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Paramount Home Video presents
The Strange Love of Martha Ivers (1946)

"Go ahead and hit me, Sam. I've got it coming." 
- Toni (Lizabeth Scott)

Review By: Jon Danziger  
Published: October 26, 2005

Stars: Barbara Stanwyck, Van Heflin, Lizabeth Scott, Kirk Douglas
Director: Lewis Milestone

MPAA Rating: Not Rated
Run Time: 01h:55m:54s
Release Date: October 25, 2005
UPC: 097360452945
Genre: film noir

Image Transfer
Audio Transfer
A B-CB- D-

DVD Review

What a fantastically soapy and moody two hours this is! This is an oddly constructed, structurally unsound, and frequently implausible story, but it's made in such delightfully overheated fashion that you're likely to take lots of guilty pleasure from this tale of small-town recriminations, big fortunes and broken hearts. There's no doubt that the movie has a noir pedigree, but it's not a paradigm of the genre, by any stretch of the imagination—instead, it's filled with bitterness, finger-pointing and paranoia, making it a sort of orgy of schadenfreude. Thank God this isn't happening to me, you'll say, and there had better be enough butter and salt on the popcorn.

All the action is confined to the company burg of Iverstown, and the film opens in 1928, with a brief but necessary prologue: we meet young Martha, heiress to the Ivers fortune, her parents dead, looked after by her evil aunt. Martha wants only to run away with her beau, Sam, who's a charmer, but from the wrong side of the tracks; ratting her out on her latest jailbreak is Walter, the straight-arrow son of Martha's tutor, who sucks up to the lady of the house only because he wants her to pay her boy's way through Harvard. More than just hijinks ensue: Martha takes advantage of her aunt's nasty fall down the stairs to bludgeon the old bat to death, but she's got Sam and Walter as witnesses. What's a girl to do?

Jump ahead sixteen years: Sam comes back to town for the first time since that fateful night, and learns that Martha now controls the family fortune, and is married to Walter, running for re-election as Iverstown D.A.—Martha is reportedly a Lady Macbeth of a wife, though, and her political aspirations for her husband may go as far as 1600 Pennsylvania Avenue. There's something rancid at the heart of this marriage, and both spouses know it; when the only witness to their crime returns, they can assume only that Sam wants to extort all the money he can out of them. He's got higher priorities, though, and it's in silk stockings—Toni is looking for a ride out of town, and she and Sam spark to one another immediately.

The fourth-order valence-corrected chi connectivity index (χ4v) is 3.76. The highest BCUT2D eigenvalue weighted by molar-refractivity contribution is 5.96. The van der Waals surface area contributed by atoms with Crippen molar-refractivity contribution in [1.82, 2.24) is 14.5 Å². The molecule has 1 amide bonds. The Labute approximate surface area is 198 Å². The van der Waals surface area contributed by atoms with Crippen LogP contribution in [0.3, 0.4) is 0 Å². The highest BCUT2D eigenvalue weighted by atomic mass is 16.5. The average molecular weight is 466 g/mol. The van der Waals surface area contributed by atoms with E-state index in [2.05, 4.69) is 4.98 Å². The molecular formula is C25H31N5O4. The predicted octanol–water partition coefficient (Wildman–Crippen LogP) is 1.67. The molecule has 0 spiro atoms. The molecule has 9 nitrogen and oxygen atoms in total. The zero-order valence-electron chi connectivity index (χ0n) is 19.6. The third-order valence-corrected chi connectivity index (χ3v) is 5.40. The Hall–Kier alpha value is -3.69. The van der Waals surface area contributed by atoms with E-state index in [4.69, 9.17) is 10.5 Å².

That's about forty-five minutes of exposition crammed into a paragraph, and it's only slightly less dizzying while you watch the movie. But it's worth taking the ride, because Lewis Milestone's direction is slinky and nasty, and his cast is crackerjack. Judith Anderson starts it off in style as Martha's hateful aunt; the audience gets in the spirit of things right away, because we're actually pretty happy to see her take a fire poker to the cranium. But it's the central quartet that monopolizes the action, and very prettily, too. Van Heflin as Sam is our hero, a street-smart straight arrow, who, like the rest of us, can succumb to temptation. Barbara Stanwyck, noiriest of noir dames from her Phyllis Dietrichson on down, is a pistol in the title role—Martha starts out innocent, and we watch her more or less transform into her aunt. Heflin's is the traditional Kirk Douglas role in many respects, but Douglas himself is a simpering, callow, ambitious dimwit of a husband as Walter—given his screen persona, you sort of want to see him more involved in the rough and tumble, but he's thoroughly convincing as the self-loathing, alcoholic kept man. Lizabeth Scott's may the toughest role, the gal who falls hard for the new guy in town—she's got to simper, a lot, but with her sloe eyes and smoky voice, she makes the most of it.

These are characters who play it all close to the vest, and secrets tumble out of them like coins from a winning slot machine. Their lives are full of what ifs and might have beens, and they all know that there's something more potent than blackmail: fear of blackmail. On some level, it's a movie about the reverberations of bad choices through the years, but the story is a little too down and dirty for metaphors. Bring along your scorecard to keep it all straight, but this one is a pip. 

Rating for Style: A
Rating for Substance: B-


Image Transfer

Aspect Ratio1.33:1 - Full Frame
Original Aspect Ratioyes

Image Transfer Review: Picture quality looks frequently compromised; the grays get muddy from time to time, and there's a pretty fair amount of scratching on the print.

Image Transfer Grade: C


Audio Transfer

 LanguageRemote Access

Audio Transfer Review: The frequent heated battles between the characters test the limits of the mono track, on the high end particularly.

Audio Transfer Grade: B-


Disc Extras

Static menu
Scene Access with 14 cues and remote access
Subtitles/Captions in English with remote access
Packaging: Amaray
Picture Disc
1 Disc
1-Sided disc(s)
Layers: dual

Extras Review: Only chapter stops and English-language subtitles.

Extras Grade: D-


Final Comments

This is a movie bursting with great moments and performances, and its emotionally high key helps to compensate for some peculiar and awkward storytelling. "Strange" really is the operative word here, both unfamiliar and creepy—it's noir as soap opera, and very entertaining.


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